The primary residents of Elephant Island are the Chinstrap penguins, one of the four species that breed on the Antarctic Continent proper (the others being the Emperor, the Adelie and the Gentoo).
The night before this stop, one of the presentations from a naturalist described “leucistic” animals – all white skin/feathers – a mutation, but not albino since the eyes are not red. As we started our Zodiac ride around the rocks at Point Wild, one of the first things we saw was a leucistic Chinstrap penguin (below, the all-white one on the left). The staff joked that they carried this penguin on the ship to let out after they give the leucistic talk.
I got a bird trifecta photo with Chinstraps, a pale-faced sheathbill (the white bird, an eater of penguin guano) and a flying skua (a nasty predator, an eater of penguins). We got some great close-up views of “porpoising” penguins, although the photos are not well centered because of the rocking Zodiac.
As we sailed out, we saw a mother/calf humpback whale pair and some major flocks of cape petrels (below). Later that day, a very active breaching humpback whale followed the ship for a long time. But no good whale photos by us.
Feb. 11: Our first stop was to be Brown Bluff and be our only landing on the Antarctica Continent proper. Bad weather hit again with high waves and a lot of ice chunks blocking the beach. The captain made a call to the Argentinean base station close by and got permission to go to nearby Hope Bay where we were able to land and have a champagne toast while standing on the continent, as well as send greetings to four young grandchildren.
Hope Bay is home to thousands of Adelie penguins, and the young penguins were freshly molting and many were awkwardly approaching the water for their first dive into the sea. We took a Zodiac tour to view the Adelie-filled cliffs, glaciers and icebergs, and then returned to a barbecue on deck and music from the Explorer II Quartet. At the start the sun was out, but the weather changed suddenly and required gloves for the second glass of wine.
Our next stop was Madder Cliffs, a large hilly area populated by Adelies, as well as two of their predators: the skua and leopard seal. The snowy ground was streaked with pink guano to evidence the krill-filled diet. The young penguins huddle near the water on the ice, waiting to be pushed or voluntarily dive into the ocean for the first time.
Feb. 12: The first stop of the day was Deception Island which is actually the caldera of an underwater volcano. When the top collapsed to form the caldera, a part fell below sea level allowing the caldera to be flooded. Ships are able to sail in through the opening (Neptune’s Bellows), and we took Zodiacs to shore on the interior lake. Some of us hiked to an area to view the ocean from the caldera interior (Neptune’s Window), while others took a swim in an area that often has hot springs warming the water – the participants advised that the hot springs were somewhere else that day. As we left through Neptune’s Bellows, it was nicely framed with a rainbow. The geology was reminiscent of Santorini in the Greek Isles where we had also sailed into a caldera on a cruise ship and tendered to shore – however, the people, climate and architecture of Santorini are much superior. Our favorite caldera is the Ngorongoro crater in Tanzania, a land based volcano with a caldera that holds a population of most major African mammals. We are apparently caldera groupies.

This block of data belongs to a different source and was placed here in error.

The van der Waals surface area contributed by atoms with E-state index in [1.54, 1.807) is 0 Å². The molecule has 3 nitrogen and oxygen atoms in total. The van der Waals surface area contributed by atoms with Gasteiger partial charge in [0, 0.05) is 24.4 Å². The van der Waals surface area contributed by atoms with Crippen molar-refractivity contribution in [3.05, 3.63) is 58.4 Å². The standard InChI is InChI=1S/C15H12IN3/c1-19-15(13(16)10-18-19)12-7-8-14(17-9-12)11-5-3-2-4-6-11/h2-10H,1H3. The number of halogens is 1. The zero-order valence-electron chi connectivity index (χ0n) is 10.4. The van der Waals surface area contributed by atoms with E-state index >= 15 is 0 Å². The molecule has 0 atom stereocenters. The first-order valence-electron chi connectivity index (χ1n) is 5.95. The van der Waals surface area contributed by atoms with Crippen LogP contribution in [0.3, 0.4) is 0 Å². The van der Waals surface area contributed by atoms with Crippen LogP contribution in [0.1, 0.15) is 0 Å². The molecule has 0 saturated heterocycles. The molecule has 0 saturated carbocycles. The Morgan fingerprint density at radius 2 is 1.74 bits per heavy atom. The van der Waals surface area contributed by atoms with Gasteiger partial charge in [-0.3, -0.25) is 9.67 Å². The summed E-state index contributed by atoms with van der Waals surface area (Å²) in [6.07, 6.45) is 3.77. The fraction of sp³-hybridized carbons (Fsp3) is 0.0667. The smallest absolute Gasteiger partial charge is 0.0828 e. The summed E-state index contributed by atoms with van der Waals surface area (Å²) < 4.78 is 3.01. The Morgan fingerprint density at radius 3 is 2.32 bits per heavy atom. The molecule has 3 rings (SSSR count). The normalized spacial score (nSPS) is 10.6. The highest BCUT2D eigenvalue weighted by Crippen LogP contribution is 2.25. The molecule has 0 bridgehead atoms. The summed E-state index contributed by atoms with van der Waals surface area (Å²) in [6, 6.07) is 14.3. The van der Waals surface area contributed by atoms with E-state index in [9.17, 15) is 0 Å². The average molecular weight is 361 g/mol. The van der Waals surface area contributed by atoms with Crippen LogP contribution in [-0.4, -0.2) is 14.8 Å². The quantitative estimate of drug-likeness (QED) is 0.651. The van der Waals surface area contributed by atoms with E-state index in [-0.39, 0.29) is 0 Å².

The second stop, and last excursion of the trip, was Yankee Harbor where we said our good-byes to the Gentoos and their seal friends. As we left on the Zodiacs, we cleaned our boots in the “Guanomatic”, a brush device to reduce any tracking of guano, germs, etc. to the ship or between the landing sites. The intent is to keep Antarctica pristine, and for the most part, that seems to be working.
Feb. 13/14: We sailed through the Drake Passage where you either have the Drake Lake or the Drake Shake. The most common is the Shake, and that is what we got. Some discomfort, but not awful. Valentine’s Day brought a card from the crew with a heart-shaped iceberg.
Feb. 15/16: Arrival in Ushuaia, flight to Buenos Aires, overnight flight to DC and then home to KC.